I'm going to talk about four of our recent iPhone projects that we've been working on at Raizlabs. Two of them have shipped two have not. We started developing for the iPhone over the summer of 2008 and have had a fun ride. The mobile UI design space is quite different from traditional web-design in that it forces you to think about application design in a whole new way.
In the process we developed some tools to help other designers. Make sure to check out our iPhone wireframe toolkit.
This was our first large application, we were approached by a new Boston start up looking to enter the fitness space. We discussed a number of ideas including a web-dashboard, GPS integration and other technologies. We hit upon the idea of creating a mobile version of a GPS watch.
This was before the iPhone 3G was announced so we were taking a risk that the upcoming phone would in fact have GPS capabilities. The value proposition was simple, why buy an expensive GPS running watch when you can get a low cost iPhone application to do the same thing.
The user scenario oriented around a runner who would start their music and start a run. The display had to be easy to read while running and provide easy to read and easy to understand information.
Through several iterations we discovered how many customers are actually bikers, hikers and the various ways that GPS data and accuracy can vary based on where you are and what you're doing.
The application has won many awards and has been featured in a number of newspapers, blogs and other publications. RunKeeper continues to evolve as we disect deeper interaction problems and continue to refine the end user experience.
Loan Lite Mortgage Calculator
Loan Lite started off as an exploration by our summer intern, Justin. The goal was to develop an application that had one user interface page, was meant to be used in a mobile scenario, could be developed in about a week and sold for at least $0.99.
We explored a number of ideas and decided that a mortgage calculator could solve a problem for house-hunters or real-estate agents on the go. Figuring out mortgage calculations isn't rocket science but it's also something that people tend to need while away from their PC's. We also felt that the utility of the application far outweighed the .99 cent cost, especially considering the typical price of a home.
We did a competitive analysis of existing calculators and found that many didn't offer adjustments for home owner fees, insurance and similar considerations when trying to determine a monthly payment.
The application was put together over the course of a couple weeks and served as a good foundation for learning objective C.
A note to comp-sci students in the Boston area. We're always looking for talented and driven people for summer internships.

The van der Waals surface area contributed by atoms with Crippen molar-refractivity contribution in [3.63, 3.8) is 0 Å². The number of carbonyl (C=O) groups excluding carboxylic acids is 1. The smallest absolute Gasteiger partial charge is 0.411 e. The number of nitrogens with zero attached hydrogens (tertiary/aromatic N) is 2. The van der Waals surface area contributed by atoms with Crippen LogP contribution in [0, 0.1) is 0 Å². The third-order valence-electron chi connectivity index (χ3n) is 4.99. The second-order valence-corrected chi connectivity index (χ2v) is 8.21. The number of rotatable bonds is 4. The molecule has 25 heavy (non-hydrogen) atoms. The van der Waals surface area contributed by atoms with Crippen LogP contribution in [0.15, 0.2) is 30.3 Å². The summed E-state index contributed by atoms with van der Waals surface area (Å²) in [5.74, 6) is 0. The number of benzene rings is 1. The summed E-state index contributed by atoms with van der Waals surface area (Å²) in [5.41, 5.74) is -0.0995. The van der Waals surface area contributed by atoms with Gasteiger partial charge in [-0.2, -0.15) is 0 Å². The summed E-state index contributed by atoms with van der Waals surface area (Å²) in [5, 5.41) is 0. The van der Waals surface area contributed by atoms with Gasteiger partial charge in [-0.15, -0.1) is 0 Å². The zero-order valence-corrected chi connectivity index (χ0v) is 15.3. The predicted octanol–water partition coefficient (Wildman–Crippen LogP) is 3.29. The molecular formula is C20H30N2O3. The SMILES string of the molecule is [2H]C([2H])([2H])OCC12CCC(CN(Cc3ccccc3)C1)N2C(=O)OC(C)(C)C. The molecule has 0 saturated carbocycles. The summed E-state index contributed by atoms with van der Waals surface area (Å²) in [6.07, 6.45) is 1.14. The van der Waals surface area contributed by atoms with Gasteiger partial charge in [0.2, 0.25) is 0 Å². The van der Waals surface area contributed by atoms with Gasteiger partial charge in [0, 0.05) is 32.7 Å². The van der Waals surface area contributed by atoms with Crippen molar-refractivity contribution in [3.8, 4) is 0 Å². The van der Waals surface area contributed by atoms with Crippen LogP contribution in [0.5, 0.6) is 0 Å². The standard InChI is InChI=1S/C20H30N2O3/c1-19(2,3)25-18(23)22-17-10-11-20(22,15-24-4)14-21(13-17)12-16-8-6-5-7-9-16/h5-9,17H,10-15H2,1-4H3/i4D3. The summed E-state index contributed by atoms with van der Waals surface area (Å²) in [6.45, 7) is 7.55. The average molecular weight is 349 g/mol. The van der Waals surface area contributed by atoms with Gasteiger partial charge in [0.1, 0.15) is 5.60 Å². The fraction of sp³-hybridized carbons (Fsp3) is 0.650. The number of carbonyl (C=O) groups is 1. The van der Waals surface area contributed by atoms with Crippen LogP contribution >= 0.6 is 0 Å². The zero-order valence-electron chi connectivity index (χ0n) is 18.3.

Word Popper is our first design exploration into mobile games. We wanted to design a simple game that could be played solo while waiting for the bus or train but also incorporated an online multi-player component.
We wanted to create a fast moving game so unlike Boggle or Wurdle where you have to string nearby letters together to form a word we allow the user to pop letters anywhere to create words as fast as they can.
This creates a fast moving casual game that can be played by crossword junkies, scrabble and boggle lovers and casual users alike. The online component allows users to play the same board as other users and compete for high-scores.
Designing for a game is very different from designing a typical website in that you're more free to explore effects such as animations, buzzers and sounds. The most interesting thing about game design is usability. The main purpose isn't to accomplish a specific task but to have fun.
JetSetter is a experiment in psychology and economics of high-end products. The majority of iPhone application are currently targeted at the low-cost or free side of the market. The assumption is that to generate the greatest profit you need to generate a ton of demand. To generate a ton of demand you need to have a low price point. For this reason you see many low cost apps.
Unfortunately for application developers having a low price point no-longer guarantees high demand. We wanted to try something different.
JetSetter was designed as a high-end game. In fact we plan to make it the most expensive game that Apple will allow at $999. While some may view this as outrageous this is intentional because we want the game to be more exclusive. A limited audience may garner a premium price.
The object of the game is to travel around the world on your private jet and accumulate points for the distance you travel. What's that? You don't have a private jet? Well then you probably can't afford this game either.
The game explores the high-end of the iPhone application market a section of the mobile space that has been mostly ignored.
In the $0.99 cent world we need to sell over 14,000 copies to make 10K. While in the $999 world we only need to sell about 14. This means that smaller more specialized high-end apps can in theory be very profitable.
Weather or not this model for applications will work is yet to be seen. The application includes some interesting social features to make it appealing to an exclusive crowd. The application isn't yet available but keep an eye out on JetSetterApp.com if you have a Jet or fancy yourself as a JetSetter and think you can afford it.